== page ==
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From the Publisher

PublisherFrom the Publisher

When he was at the peak of his career as an American balladeer (in the 1940s, I would guess), Frank Sinatra left his wife for a stunningly beautiful actress by the name of Ava Gardner. When Gardner broke his heart, one of the albums he cut was entitled, “When no one cares”. I don’t believe Sinatra was getting a lot of sympathy from the Italian community when he had the Gardner blues, because Italians generally hold marriage in very high regard.

In any case, when the Ministry of Police here, in apparent desperation, recently declared yet another State of Emergency, I thought of the title of that Sinatra album. And then, by mere accident, I ran into the manuscript of Said Musa’s book in my dusty archives. There is an essay in that book entitled, ”Why study Maya and African History”. I would think the essay was written in 2003, because that is when Mr. Musa was re-elected as prime minister, and that is when he personally took over the African and Maya history project. 

Today, after almost 55 years since the initiative was introduced in 1969 by UBAD and PAC, the African and Maya history project, except for a program at St. John’s College, is like, dead in the water.

After Mr. Musa’s two terms as prime minister ended in 2008, he was succeeded by a Belizean whom most of our people would consider black. So, the question would be: what then happened between 2008 and 2020?

Personally, I think that this 35-year-old suicidal civil war going on amongst our youth in Belize City is, on one level, a direct result of generations of non-education and mis-education. This is because of those Belizean elite who matter, but who don’t care. They are the anonymous power structure which tells politicians what to do if they want to succeed and survive. They matter, big time, but they don’t care about the youth, Jack.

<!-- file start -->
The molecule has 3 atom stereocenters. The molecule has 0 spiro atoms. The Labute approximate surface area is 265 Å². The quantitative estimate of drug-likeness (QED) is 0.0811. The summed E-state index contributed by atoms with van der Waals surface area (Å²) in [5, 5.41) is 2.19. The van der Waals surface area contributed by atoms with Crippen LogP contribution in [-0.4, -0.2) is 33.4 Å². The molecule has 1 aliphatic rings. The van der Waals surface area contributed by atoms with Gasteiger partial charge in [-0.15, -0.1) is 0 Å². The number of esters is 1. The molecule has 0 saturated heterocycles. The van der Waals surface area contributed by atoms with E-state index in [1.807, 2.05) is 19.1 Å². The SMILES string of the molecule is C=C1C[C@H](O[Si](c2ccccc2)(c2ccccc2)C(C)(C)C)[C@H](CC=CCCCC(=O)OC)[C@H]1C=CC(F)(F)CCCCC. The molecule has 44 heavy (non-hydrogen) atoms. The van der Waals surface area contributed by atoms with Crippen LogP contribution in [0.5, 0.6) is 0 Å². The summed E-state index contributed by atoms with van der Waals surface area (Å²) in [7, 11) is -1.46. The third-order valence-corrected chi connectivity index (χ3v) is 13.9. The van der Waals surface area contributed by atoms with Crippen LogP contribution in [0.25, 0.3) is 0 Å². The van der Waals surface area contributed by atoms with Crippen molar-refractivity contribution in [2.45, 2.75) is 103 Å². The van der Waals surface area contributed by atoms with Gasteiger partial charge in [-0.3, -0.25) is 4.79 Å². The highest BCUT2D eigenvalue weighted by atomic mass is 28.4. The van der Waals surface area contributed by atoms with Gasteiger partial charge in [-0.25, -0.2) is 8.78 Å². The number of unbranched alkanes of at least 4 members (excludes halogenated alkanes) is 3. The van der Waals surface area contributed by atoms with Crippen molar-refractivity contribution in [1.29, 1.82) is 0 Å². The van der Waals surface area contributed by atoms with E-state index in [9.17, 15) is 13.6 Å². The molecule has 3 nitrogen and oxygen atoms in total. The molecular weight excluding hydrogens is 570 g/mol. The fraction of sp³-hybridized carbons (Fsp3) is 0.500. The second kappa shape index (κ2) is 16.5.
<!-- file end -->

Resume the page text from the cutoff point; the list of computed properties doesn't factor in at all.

Not only that, they have contacts in the underworld, and they have proven themselves capable of strategic violence over the last five decades. But, I have written about these things many times over the decades, to no avail. When no one cares.

I decided to use my column today to reproduce Mr. Musa’s speech, which follows in italics:

         Why study Maya and African History

by Said W. Musa

It is unbelievable, after half a century of consciousness-raising following the wave of anti-colonialism, that today people can ask why should we study Maya and African history. They do not question the study of history as such, but of Maya and African history! But the fact that the question is asked alerts us to the terrible effects of imperialist propaganda, going back 500 years, on the minds of our people even today, which results in self-hatred and diminishes the confidence our people must have to build a better future.

Today we hear so much about globalization, but we of the Caribbean know too of the first globalization, depicted in the imperial histories we were taught as times of romance and glory, with Columbus as the star of the movie. But the other side of the picture is not revealed; that, for example, before Columbus landed in Hispaniola the population is estimated to have been 8 million; that by 1508 it was less than 100,000, and by 1518 just 28,000. Surely this must be one of the most horrible acts of genocide in history, but we have not been taught this in our schools.

As the noted Caribbean author Jan Carew has said: “Modern Caribbean history begins with two holocausts — one against the Amerindian and the other against the African during three ignoble centuries of the slave trade.”

He notes, however, that oppression and slavery breed resistance, and that as early as 1502, a date we should really remember and celebrate more than 1492, Africans and Amerindians joined forces in a slave rebellion.